ConstructLab proposed an applied research laboratory that was situated between artistic experimentation and public research – situated both off-site from public institutions and outside an emerging research hub.The Arch was taking place on the periphery of Genk, far off from the cultural center of the city – its position in a specific, social context raised the question: who can be part of a school?

In viewing distance to newly established state-of-the-art laboratories behind locked doors, it positioned itself as a complementary approach to academic, scientific research to deal with new technologies in an accessible and associative way. Ever open doors and no requirements for being part of a public rarely included in the search of innovation towards more sustainability.


Both education and production have to become more conscious, more open and more sustainable. As described before, the construction of the Arch could be informed through new insights and hence adapted. Within this approach lies a similar attitude towards material and knowledge. The first step of the plastic research was a think tank simulating the expected project evolution, with the goal to define fixed moments in the process-to-come that would reinform the planning with critical insights and allow us to conduct necessary tests to get permissions. Another loop of the spiral, the project of the Arch itself, was a prototype realisation of and research on a plastic arch, able to inform other projects of its kind, amongst others by publishing in disciplinary papers. Practicing circularity in this way means to recognize the necessity of bringing oneself back into the position of the ignorant, like reusing a material as a resource for something completely new. This metaphor is a first step to address a connection of using material and thinking knowledge, but supposedly, concluding from this work, practicing circularity of ressources helps learning to think circularly, not least on the individual level.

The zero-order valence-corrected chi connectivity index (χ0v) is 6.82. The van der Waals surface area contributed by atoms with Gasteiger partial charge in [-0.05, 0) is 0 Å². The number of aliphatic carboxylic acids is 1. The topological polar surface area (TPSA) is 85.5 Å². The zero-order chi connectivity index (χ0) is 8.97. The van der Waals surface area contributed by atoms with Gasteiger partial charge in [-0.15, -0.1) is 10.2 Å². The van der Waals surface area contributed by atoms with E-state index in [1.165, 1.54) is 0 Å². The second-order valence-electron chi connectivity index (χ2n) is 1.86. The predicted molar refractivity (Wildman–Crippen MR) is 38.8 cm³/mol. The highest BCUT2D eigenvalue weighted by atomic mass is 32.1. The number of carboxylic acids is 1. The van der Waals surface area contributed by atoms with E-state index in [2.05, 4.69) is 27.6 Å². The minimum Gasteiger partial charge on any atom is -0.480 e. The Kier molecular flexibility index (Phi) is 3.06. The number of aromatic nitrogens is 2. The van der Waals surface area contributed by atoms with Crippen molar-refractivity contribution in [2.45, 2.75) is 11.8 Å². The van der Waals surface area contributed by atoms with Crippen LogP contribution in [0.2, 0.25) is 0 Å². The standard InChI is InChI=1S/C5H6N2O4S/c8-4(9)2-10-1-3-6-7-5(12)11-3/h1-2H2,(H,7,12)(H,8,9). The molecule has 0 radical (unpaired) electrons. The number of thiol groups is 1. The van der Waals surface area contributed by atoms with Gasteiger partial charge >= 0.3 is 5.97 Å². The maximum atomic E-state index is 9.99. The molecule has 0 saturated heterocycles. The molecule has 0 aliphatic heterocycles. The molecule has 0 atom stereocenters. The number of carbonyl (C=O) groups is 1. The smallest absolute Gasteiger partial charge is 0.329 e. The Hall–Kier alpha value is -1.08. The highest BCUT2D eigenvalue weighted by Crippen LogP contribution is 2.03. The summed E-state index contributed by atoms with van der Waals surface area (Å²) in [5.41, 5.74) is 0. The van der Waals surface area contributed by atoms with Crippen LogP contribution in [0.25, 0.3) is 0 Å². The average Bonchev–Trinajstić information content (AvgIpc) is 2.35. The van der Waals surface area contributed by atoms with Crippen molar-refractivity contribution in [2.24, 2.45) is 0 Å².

Concretely, the aspect that involved the biggest number of people in the Arch was the production of tiles. It started with experiments on collecting bottle cups in the city, and resulted in a twice-weekly workshop, where participants would design, compose and produce their own tile and, voluntarily, be registered in the tile archive. Being involved in designing the surface of a building, even a tiny fragment of an architectural proto-type, released an impressive energy to collect, sort and donate home recuperated plastic caps.

To further explore a merging of educational models with real construction sites and production cycles, thinking in integral processes is the big potential of this approach.


The Plastic Arch documents the time of experimentation and reflection in the summer of 2017 and is thus conceived as a transitional object; a monument to help emancipate from the mining past and to project on it, visualizations of possible futures. The collective effort of the construction, but also failures, evolutions, dead-ends and innovation are traced in the history of this production.

The Arch, for the time it exists, awaits the paradigm shift from the faith in efficiency and productivity to a smaller, transparent production in the city that incorporates deviation and allows change. It was a simple and practical, but also symbolic, site-specific, multi-layered, applied and theoretical learning experiment.

The Arch was one test in what could be a series of evolving experiments, expanding not in size, but horizontally into new directions and disciplines, exploring new materials, entering institutions and approaching industrial stakeholders.

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Thor Park, Genk, Belgium, 2017

ConstructLab is the description of a collaborative construction practice working on both ephemeral and permanent projects. Throughout their work, ConstructLab binds the creative and the practical, thinking and making, and sets the project within a social, environmental and temporal context.

The Arch was conceived by Bert De Backer (Belgium), Wouter Covers (Netherlands), Mascha Fehse (Germany), Alexander Römer (Germany) and Sébastien Tripod (Switzerland) and involved many other people henceforth.